“After an adjudication that one or more grounds for terminating a parent's rights exist, the court shall determine whether terminating the parent's rights is in the juvenile's best interest.” N.C. Gen. Stat. § 7B-1110(a) (2015). “We review the trial court's decision to terminate parental rights for abuse of discretion.” In re Anderson, 151 N.C. App. 94, 98, 564 S.E.2d 599, 602 (2002).

B. Analysis

Mother challenges the various bases upon which the trial court terminated her parental rights pursuant to N.C. Gen. Stat. § 7B-1111(a) (2015). Specifically, mother challenges the trial court's determinations pursuant to N.C. Gen. Stat. §§ 7B-1111(a)(1) (parental neglect), (a)(2) (failure to correct circumstances which led to the removal of juveniles), and (a)(3) (failure to provide support for the juveniles).

With respect to the trial court's determination of mother's failure to provide support for the juveniles, N.C. Gen. Stat. § 7B-1111(a)(3) provides that the court may terminate parental rights where:

The juvenile has been placed in the custody of a county department of social services, a licensed child-placing agency, a child-caring institution, or a foster home, and the parent, for a continuous period of six months next preceding the filing of the petition or motion, has willfully failed for such period to pay a reasonable portion of the cost of care for the juvenile although physically and financially able to do so.

N.C. Gen. Stat. § 7B-1111(a)(3). It is undisputed that the minor children were in the care of DSS for six months prior to the filing of the petition. Mother contends, however, that the trial court failed to make necessary findings as to her ability to pay “a reasonable portion of the cost of care[.]”

Our Supreme Court has held that “[a] finding that a parent has ability to pay support is essential to termination for nonsupport[.]” In re Ballard, 311 N.C. 708, 716-17, 319 S.E.2d 227, 233 (1984). However, this Court has further clarified that “there is no requirement that the trial court make a finding as to what specific amount of support would have constituted a ‘reasonable portion’ under the circumstances[,]” and therefore that the only requirement is “that the trial court make specific findings that a parent was able to pay some amount greater than the amount the parent, in fact, paid during the relevant time period.” In re Huff, 140 N.C. App. 288, 293, 536 S.E.2d 838, 842 (2000).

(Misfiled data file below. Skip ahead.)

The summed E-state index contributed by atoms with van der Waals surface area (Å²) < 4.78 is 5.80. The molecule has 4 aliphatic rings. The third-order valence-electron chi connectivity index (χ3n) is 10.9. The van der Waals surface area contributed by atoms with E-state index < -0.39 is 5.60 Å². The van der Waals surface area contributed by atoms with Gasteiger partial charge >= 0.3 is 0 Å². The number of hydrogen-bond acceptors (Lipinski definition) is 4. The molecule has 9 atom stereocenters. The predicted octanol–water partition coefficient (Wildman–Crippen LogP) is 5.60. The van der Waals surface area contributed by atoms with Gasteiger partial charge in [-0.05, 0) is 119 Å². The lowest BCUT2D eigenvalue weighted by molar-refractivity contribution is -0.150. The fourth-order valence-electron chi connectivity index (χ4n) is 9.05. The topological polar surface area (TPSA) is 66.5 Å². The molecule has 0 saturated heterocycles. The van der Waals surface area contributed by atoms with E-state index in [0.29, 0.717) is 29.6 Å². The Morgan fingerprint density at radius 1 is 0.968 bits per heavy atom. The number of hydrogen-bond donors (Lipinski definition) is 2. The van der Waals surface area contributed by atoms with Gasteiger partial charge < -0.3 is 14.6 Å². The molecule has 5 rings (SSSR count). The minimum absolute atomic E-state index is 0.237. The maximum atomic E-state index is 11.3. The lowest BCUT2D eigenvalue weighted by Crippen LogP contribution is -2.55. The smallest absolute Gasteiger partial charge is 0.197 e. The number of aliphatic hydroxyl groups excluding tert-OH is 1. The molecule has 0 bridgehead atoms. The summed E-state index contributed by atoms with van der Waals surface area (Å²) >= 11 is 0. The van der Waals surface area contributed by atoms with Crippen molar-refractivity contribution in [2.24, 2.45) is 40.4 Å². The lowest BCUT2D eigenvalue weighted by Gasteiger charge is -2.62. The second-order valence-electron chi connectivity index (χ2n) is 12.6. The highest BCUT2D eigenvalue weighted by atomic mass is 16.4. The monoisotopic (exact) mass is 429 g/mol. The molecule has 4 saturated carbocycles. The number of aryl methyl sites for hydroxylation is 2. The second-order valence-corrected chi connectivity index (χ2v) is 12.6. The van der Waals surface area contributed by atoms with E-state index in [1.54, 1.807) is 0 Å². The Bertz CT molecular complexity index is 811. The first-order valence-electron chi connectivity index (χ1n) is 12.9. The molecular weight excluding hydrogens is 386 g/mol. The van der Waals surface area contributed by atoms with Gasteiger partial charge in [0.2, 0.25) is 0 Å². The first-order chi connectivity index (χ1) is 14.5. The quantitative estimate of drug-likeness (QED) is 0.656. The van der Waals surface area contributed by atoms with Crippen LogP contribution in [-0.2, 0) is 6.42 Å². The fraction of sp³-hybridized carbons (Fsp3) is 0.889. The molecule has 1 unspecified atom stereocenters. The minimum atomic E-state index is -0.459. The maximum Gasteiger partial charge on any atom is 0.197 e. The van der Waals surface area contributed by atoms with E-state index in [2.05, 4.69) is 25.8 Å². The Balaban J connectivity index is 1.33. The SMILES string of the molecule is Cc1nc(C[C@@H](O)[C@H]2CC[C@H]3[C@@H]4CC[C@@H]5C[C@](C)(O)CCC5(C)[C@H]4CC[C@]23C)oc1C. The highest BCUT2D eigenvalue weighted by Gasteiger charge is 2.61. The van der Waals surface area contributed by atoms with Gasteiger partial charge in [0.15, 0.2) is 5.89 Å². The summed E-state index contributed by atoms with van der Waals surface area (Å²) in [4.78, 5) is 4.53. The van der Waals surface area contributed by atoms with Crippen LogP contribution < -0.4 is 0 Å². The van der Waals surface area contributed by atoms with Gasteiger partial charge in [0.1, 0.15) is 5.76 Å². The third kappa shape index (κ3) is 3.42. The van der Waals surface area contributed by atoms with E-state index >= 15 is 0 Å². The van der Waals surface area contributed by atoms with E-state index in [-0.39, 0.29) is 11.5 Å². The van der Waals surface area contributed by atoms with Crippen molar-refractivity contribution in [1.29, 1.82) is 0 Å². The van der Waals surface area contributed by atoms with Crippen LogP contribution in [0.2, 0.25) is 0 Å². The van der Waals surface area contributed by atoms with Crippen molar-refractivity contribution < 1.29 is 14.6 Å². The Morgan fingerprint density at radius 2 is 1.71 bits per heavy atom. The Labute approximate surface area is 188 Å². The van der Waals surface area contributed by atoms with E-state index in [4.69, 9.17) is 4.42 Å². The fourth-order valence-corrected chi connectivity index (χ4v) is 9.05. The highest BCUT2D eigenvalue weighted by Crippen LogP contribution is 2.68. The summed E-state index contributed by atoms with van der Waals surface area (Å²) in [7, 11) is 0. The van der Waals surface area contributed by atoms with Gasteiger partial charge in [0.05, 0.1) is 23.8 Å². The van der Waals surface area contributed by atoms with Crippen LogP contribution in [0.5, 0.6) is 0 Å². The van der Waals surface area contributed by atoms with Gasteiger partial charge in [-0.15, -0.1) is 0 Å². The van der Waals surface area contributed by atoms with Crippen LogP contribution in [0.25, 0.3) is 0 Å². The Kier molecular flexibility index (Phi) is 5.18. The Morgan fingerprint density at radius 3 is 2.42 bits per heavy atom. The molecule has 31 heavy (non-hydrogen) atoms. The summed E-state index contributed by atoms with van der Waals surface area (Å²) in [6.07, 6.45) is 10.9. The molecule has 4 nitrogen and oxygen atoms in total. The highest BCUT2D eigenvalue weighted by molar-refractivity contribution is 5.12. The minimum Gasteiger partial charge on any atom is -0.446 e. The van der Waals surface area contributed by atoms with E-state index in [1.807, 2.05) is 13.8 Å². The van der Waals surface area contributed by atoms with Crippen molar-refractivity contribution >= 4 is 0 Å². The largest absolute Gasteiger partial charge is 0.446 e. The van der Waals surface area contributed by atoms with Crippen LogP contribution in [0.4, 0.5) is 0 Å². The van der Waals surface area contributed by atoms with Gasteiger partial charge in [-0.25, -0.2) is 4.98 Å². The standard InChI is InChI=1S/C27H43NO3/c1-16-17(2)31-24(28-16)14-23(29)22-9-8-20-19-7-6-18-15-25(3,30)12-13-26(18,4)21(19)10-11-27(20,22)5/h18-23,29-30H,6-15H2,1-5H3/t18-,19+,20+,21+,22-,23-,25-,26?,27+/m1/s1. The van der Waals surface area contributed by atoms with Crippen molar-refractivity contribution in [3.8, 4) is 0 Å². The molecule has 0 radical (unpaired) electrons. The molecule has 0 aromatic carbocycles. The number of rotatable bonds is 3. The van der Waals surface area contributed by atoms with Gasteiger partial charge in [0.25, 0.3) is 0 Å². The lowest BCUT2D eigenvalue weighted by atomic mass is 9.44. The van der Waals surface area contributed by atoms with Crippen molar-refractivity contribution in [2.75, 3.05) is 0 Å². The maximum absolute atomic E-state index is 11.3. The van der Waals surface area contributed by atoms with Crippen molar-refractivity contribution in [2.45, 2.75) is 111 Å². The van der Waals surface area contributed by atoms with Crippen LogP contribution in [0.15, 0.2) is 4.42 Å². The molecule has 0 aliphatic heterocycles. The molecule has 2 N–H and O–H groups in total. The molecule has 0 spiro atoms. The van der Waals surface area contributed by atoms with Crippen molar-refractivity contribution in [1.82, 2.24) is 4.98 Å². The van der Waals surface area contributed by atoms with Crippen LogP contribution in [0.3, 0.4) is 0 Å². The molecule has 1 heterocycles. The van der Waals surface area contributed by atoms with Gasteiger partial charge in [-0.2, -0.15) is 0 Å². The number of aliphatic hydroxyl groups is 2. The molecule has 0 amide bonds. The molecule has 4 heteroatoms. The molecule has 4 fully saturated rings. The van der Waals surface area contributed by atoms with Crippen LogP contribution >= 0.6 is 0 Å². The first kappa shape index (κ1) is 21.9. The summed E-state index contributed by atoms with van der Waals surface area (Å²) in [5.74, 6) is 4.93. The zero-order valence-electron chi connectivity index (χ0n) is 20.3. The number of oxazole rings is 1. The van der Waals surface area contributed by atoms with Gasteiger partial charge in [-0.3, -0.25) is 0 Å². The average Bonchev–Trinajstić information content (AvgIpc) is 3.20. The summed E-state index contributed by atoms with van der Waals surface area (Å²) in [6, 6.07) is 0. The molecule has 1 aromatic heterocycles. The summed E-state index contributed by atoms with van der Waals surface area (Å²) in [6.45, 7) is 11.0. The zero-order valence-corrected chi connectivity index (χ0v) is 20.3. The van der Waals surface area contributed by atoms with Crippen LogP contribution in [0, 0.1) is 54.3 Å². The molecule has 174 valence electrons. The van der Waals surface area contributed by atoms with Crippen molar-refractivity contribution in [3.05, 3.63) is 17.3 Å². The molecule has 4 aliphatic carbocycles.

In the instant case, at the termination hearing, mother testified that she generated income from a house-cleaning business from June of 2015 to January of 2016. She testified that her annual income was between ten and thirteen thousand dollars. Further, the trial court found that mother “claimed her minor children as dependents for tax purposes while they were in the custody of [DSS], receiving a significant tax refund amounting to thousands of dollars for the year 2015.” This finding, unchallenged by mother, is presumed supported by competent evidence and binding upon this Court. See In re J.K.C., 218 N.C. App. 22, 26, 721 S.E.2d 264, 268 (2012) (citing Koufman v. Koufman, 330 N.C. 93, 97, 408 S.E.2d 729, 731 (1991)). Despite this evidence of income and tax refunds, the trial court found that mother “paid no child support prior to the filing of the petition in this matter.” Based upon these findings, the trial court found that mother “willfully failed to pay a reasonable portion for the cost and care for the minor children for a period of six (6) months preceding the filing of the Petition[.]”

Upon review, we hold that the trial court's findings make clear that mother was able to pay some amount greater than the amount she did in fact pay, which was nothing. As such, we hold that the trial court did not err in terminating mother's parental rights on the ground of a failure to pay a reasonable portion for the care of the minor children while in the custody of DSS.

Because we hold that the findings of fact supported grounds for termination of parental rights under one subdivision of N.C. Gen. Stat. § 7B-1111(a), we need not address mother's remaining arguments. See Huff, 140 N.C. App. at 293, 536 S.E.2d at 842.

NO ERROR.

CALABRIA, Judge.

Judges BRYANT and STROUD concur.